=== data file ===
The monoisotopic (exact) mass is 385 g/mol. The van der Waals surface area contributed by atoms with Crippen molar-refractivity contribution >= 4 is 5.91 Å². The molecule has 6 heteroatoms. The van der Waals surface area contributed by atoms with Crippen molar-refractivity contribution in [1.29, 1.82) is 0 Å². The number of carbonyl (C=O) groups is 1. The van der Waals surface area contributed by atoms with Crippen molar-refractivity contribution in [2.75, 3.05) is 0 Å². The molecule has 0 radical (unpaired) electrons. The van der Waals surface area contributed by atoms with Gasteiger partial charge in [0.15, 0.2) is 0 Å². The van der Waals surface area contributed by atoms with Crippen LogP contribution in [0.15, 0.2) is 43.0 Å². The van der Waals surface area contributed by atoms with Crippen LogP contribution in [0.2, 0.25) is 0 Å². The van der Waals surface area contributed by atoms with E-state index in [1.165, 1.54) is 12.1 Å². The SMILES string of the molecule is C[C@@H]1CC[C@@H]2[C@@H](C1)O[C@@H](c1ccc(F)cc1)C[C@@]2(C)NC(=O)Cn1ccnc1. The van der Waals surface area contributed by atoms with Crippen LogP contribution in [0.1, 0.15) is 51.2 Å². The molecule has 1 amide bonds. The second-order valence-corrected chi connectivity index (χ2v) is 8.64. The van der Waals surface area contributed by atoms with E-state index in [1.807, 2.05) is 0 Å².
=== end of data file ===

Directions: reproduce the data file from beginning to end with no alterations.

The monoisotopic (exact) mass is 385 g/mol. The van der Waals surface area contributed by atoms with Crippen molar-refractivity contribution >= 4 is 5.91 Å². The molecule has 6 heteroatoms. The van der Waals surface area contributed by atoms with Crippen molar-refractivity contribution in [1.29, 1.82) is 0 Å². The number of carbonyl (C=O) groups is 1. The van der Waals surface area contributed by atoms with Crippen molar-refractivity contribution in [2.75, 3.05) is 0 Å². The molecule has 0 radical (unpaired) electrons. The van der Waals surface area contributed by atoms with Gasteiger partial charge in [0.15, 0.2) is 0 Å². The van der Waals surface area contributed by atoms with Crippen LogP contribution in [0.15, 0.2) is 43.0 Å². The van der Waals surface area contributed by atoms with Crippen LogP contribution in [0.2, 0.25) is 0 Å². The van der Waals surface area contributed by atoms with E-state index in [1.165, 1.54) is 12.1 Å². The SMILES string of the molecule is C[C@@H]1CC[C@@H]2[C@@H](C1)O[C@@H](c1ccc(F)cc1)C[C@@]2(C)NC(=O)Cn1ccnc1. The van der Waals surface area contributed by atoms with Crippen LogP contribution in [0.1, 0.15) is 51.2 Å². The molecule has 1 amide bonds. The second-order valence-corrected chi connectivity index (χ2v) is 8.64. The van der Waals surface area contributed by atoms with E-state index in [1.807, 2.05) is 0 Å².